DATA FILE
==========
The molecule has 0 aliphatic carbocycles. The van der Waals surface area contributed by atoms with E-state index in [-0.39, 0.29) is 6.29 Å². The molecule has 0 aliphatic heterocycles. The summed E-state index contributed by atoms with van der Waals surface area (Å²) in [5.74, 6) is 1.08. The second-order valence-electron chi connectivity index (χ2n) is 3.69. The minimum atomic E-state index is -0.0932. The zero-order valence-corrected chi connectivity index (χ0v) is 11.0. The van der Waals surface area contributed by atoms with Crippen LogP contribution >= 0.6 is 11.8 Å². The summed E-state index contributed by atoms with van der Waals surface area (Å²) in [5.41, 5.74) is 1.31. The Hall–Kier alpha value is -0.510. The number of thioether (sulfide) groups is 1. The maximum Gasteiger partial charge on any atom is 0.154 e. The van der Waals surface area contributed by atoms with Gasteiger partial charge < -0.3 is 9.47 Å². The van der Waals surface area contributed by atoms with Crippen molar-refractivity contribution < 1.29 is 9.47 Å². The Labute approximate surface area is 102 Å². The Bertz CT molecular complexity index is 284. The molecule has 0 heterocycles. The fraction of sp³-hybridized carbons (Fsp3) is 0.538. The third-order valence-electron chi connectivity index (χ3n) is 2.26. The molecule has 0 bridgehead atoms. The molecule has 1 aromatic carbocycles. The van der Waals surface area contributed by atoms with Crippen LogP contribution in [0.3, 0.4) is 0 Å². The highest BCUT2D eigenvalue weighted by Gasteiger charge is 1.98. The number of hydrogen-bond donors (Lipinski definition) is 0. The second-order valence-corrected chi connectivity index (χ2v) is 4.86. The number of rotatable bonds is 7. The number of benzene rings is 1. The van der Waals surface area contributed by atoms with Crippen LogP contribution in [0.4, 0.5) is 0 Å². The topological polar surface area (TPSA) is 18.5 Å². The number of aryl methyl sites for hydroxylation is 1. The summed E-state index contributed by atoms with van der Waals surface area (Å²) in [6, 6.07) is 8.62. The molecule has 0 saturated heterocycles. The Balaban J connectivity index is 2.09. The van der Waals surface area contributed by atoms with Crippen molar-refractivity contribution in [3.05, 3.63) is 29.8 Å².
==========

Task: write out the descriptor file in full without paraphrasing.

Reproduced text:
The molecule has 0 aliphatic carbocycles. The van der Waals surface area contributed by atoms with E-state index in [-0.39, 0.29) is 6.29 Å². The molecule has 0 aliphatic heterocycles. The summed E-state index contributed by atoms with van der Waals surface area (Å²) in [5.74, 6) is 1.08. The second-order valence-electron chi connectivity index (χ2n) is 3.69. The minimum atomic E-state index is -0.0932. The zero-order valence-corrected chi connectivity index (χ0v) is 11.0. The van der Waals surface area contributed by atoms with Crippen LogP contribution >= 0.6 is 11.8 Å². The summed E-state index contributed by atoms with van der Waals surface area (Å²) in [5.41, 5.74) is 1.31. The Hall–Kier alpha value is -0.510. The number of thioether (sulfide) groups is 1. The maximum Gasteiger partial charge on any atom is 0.154 e. The van der Waals surface area contributed by atoms with Gasteiger partial charge < -0.3 is 9.47 Å². The van der Waals surface area contributed by atoms with Crippen molar-refractivity contribution < 1.29 is 9.47 Å². The Labute approximate surface area is 102 Å². The Bertz CT molecular complexity index is 284. The molecule has 0 heterocycles. The fraction of sp³-hybridized carbons (Fsp3) is 0.538. The third-order valence-electron chi connectivity index (χ3n) is 2.26. The molecule has 0 bridgehead atoms. The molecule has 1 aromatic carbocycles. The van der Waals surface area contributed by atoms with Crippen LogP contribution in [0.3, 0.4) is 0 Å². The highest BCUT2D eigenvalue weighted by Gasteiger charge is 1.98. The number of hydrogen-bond donors (Lipinski definition) is 0. The second-order valence-corrected chi connectivity index (χ2v) is 4.86. The number of rotatable bonds is 7. The number of benzene rings is 1. The van der Waals surface area contributed by atoms with Crippen LogP contribution in [0.4, 0.5) is 0 Å². The topological polar surface area (TPSA) is 18.5 Å². The number of aryl methyl sites for hydroxylation is 1. The summed E-state index contributed by atoms with van der Waals surface area (Å²) in [6, 6.07) is 8.62. The molecule has 0 saturated heterocycles. The Balaban J connectivity index is 2.09. The van der Waals surface area contributed by atoms with Crippen molar-refractivity contribution in [3.05, 3.63) is 29.8 Å².